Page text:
Loculus, 2015, DargerHQ
In Latin, the word “loculus” means “little place.”
In the ancient world, a “loculus” was an architectural niche that housed a dead body--a chamber or cell in a catacomb. However, the word “loculus” also refers to the ovary in a plant as well as to the satchel carried by Roman soldiers. Archimedes also had a loculus: similar to a tangram, it was a 14- piece puzzle game in which the pieces form a perfect square.
What would it mean to make a work that embodied all these things? Something shifting back and forth between these kinds of containers. A place to house the dead and dead or buried things; a place to produce or reproduce things; a kit; a puzzle to be played with and solved. “Loculus” intends to do just that.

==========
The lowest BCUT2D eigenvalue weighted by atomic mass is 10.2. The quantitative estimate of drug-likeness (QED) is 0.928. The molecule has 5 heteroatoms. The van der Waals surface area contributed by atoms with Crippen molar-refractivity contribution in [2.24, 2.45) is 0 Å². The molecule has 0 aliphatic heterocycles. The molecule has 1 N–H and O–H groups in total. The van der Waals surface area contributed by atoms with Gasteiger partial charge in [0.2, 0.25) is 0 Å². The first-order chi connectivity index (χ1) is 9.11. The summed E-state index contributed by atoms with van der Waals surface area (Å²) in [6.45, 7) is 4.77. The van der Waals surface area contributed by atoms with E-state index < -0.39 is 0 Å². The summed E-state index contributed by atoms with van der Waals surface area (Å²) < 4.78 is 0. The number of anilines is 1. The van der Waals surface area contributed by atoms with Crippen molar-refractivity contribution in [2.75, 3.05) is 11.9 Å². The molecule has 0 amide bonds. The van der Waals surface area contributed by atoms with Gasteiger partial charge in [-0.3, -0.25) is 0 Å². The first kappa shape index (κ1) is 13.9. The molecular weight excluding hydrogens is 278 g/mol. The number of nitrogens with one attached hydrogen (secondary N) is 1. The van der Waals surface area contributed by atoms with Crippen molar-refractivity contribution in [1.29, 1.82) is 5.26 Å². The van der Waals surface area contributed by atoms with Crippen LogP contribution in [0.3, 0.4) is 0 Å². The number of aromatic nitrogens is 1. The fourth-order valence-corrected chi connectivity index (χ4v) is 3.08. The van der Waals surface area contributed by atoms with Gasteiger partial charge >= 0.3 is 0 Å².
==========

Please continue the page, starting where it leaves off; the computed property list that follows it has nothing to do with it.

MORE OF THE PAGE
Within the installation bits of narrative push you through a kind of open book in space. You travel through different characters, different guides. Much of the drawing and line work is inspired by the Shaker “gift drawings” and various manuals and maps.